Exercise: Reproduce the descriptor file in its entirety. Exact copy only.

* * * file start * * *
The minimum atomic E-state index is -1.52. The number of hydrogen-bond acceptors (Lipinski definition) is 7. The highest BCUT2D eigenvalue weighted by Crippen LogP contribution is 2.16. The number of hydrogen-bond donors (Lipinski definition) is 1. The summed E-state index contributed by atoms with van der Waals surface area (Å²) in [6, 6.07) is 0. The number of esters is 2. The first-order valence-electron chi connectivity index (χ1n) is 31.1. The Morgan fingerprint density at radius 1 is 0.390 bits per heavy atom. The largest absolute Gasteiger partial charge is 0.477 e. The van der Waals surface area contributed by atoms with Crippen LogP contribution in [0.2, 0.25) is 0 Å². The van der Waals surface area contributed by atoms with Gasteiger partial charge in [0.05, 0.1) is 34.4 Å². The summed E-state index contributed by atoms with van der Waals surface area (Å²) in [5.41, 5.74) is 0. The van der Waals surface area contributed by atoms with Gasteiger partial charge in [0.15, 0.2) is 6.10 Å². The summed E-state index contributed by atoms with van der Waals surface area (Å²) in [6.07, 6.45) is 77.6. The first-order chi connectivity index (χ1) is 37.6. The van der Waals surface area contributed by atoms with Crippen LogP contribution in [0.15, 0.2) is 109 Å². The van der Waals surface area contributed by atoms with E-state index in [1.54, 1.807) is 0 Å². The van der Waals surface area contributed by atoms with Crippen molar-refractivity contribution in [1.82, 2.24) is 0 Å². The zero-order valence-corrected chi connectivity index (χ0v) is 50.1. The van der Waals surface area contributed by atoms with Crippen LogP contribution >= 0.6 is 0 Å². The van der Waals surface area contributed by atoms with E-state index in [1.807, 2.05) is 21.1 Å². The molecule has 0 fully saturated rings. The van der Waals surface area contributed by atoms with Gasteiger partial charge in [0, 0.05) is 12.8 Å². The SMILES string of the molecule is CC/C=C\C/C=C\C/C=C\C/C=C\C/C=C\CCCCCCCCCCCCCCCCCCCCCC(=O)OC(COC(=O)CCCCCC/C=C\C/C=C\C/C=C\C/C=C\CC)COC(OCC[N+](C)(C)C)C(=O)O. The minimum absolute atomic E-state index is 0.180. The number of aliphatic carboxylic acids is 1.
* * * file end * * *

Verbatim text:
The minimum atomic E-state index is -1.52. The number of hydrogen-bond acceptors (Lipinski definition) is 7. The highest BCUT2D eigenvalue weighted by Crippen LogP contribution is 2.16. The number of hydrogen-bond donors (Lipinski definition) is 1. The summed E-state index contributed by atoms with van der Waals surface area (Å²) in [6, 6.07) is 0. The number of esters is 2. The first-order valence-electron chi connectivity index (χ1n) is 31.1. The Morgan fingerprint density at radius 1 is 0.390 bits per heavy atom. The largest absolute Gasteiger partial charge is 0.477 e. The van der Waals surface area contributed by atoms with Crippen LogP contribution in [0.2, 0.25) is 0 Å². The van der Waals surface area contributed by atoms with Gasteiger partial charge in [0.05, 0.1) is 34.4 Å². The summed E-state index contributed by atoms with van der Waals surface area (Å²) in [5.41, 5.74) is 0. The van der Waals surface area contributed by atoms with Gasteiger partial charge in [0.15, 0.2) is 6.10 Å². The summed E-state index contributed by atoms with van der Waals surface area (Å²) in [6.07, 6.45) is 77.6. The first-order chi connectivity index (χ1) is 37.6. The van der Waals surface area contributed by atoms with Crippen LogP contribution in [0.15, 0.2) is 109 Å². The van der Waals surface area contributed by atoms with E-state index in [1.54, 1.807) is 0 Å². The van der Waals surface area contributed by atoms with Crippen molar-refractivity contribution in [1.82, 2.24) is 0 Å². The zero-order valence-corrected chi connectivity index (χ0v) is 50.1. The van der Waals surface area contributed by atoms with Crippen LogP contribution >= 0.6 is 0 Å². The van der Waals surface area contributed by atoms with E-state index in [1.807, 2.05) is 21.1 Å². The molecule has 0 fully saturated rings. The van der Waals surface area contributed by atoms with Gasteiger partial charge in [0, 0.05) is 12.8 Å². The SMILES string of the molecule is CC/C=C\C/C=C\C/C=C\C/C=C\C/C=C\CCCCCCCCCCCCCCCCCCCCCC(=O)OC(COC(=O)CCCCCC/C=C\C/C=C\C/C=C\C/C=C\CC)COC(OCC[N+](C)(C)C)C(=O)O. The minimum absolute atomic E-state index is 0.180. The number of aliphatic carboxylic acids is 1.